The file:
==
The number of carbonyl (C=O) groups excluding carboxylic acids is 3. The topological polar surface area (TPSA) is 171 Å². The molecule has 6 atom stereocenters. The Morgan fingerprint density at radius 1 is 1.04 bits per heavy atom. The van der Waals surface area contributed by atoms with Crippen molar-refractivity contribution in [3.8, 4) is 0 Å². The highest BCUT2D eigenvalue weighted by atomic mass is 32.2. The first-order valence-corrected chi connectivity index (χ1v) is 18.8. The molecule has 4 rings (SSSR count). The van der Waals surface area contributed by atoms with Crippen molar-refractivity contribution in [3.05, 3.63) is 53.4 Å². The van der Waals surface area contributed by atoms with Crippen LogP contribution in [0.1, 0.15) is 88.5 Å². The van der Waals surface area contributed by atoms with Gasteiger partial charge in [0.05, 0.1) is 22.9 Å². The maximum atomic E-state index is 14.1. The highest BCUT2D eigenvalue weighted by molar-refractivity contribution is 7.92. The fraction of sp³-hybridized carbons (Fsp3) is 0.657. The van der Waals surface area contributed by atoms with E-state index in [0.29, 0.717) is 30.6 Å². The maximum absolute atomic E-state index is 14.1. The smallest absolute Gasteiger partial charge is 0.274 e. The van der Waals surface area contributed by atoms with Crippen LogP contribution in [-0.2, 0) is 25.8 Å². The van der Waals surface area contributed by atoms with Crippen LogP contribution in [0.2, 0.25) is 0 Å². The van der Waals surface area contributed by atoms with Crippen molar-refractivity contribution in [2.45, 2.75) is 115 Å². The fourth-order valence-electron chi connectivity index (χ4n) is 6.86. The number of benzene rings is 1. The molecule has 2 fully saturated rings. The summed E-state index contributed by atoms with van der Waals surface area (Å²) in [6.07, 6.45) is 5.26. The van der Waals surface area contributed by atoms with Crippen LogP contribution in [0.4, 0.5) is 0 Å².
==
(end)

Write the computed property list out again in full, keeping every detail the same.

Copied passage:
The number of carbonyl (C=O) groups excluding carboxylic acids is 3. The topological polar surface area (TPSA) is 171 Å². The molecule has 6 atom stereocenters. The Morgan fingerprint density at radius 1 is 1.04 bits per heavy atom. The van der Waals surface area contributed by atoms with Crippen molar-refractivity contribution in [3.8, 4) is 0 Å². The highest BCUT2D eigenvalue weighted by atomic mass is 32.2. The first-order valence-corrected chi connectivity index (χ1v) is 18.8. The molecule has 4 rings (SSSR count). The van der Waals surface area contributed by atoms with Crippen molar-refractivity contribution in [3.05, 3.63) is 53.4 Å². The van der Waals surface area contributed by atoms with Crippen LogP contribution in [0.1, 0.15) is 88.5 Å². The van der Waals surface area contributed by atoms with Gasteiger partial charge in [0.05, 0.1) is 22.9 Å². The maximum atomic E-state index is 14.1. The highest BCUT2D eigenvalue weighted by molar-refractivity contribution is 7.92. The fraction of sp³-hybridized carbons (Fsp3) is 0.657. The van der Waals surface area contributed by atoms with E-state index in [0.29, 0.717) is 30.6 Å². The maximum absolute atomic E-state index is 14.1. The smallest absolute Gasteiger partial charge is 0.274 e. The van der Waals surface area contributed by atoms with Crippen LogP contribution in [-0.2, 0) is 25.8 Å². The van der Waals surface area contributed by atoms with Crippen LogP contribution in [0.2, 0.25) is 0 Å². The van der Waals surface area contributed by atoms with Crippen molar-refractivity contribution in [2.45, 2.75) is 115 Å². The fourth-order valence-electron chi connectivity index (χ4n) is 6.86. The number of benzene rings is 1. The molecule has 2 fully saturated rings. The summed E-state index contributed by atoms with van der Waals surface area (Å²) in [6.07, 6.45) is 5.26. The van der Waals surface area contributed by atoms with Crippen LogP contribution in [0.4, 0.5) is 0 Å².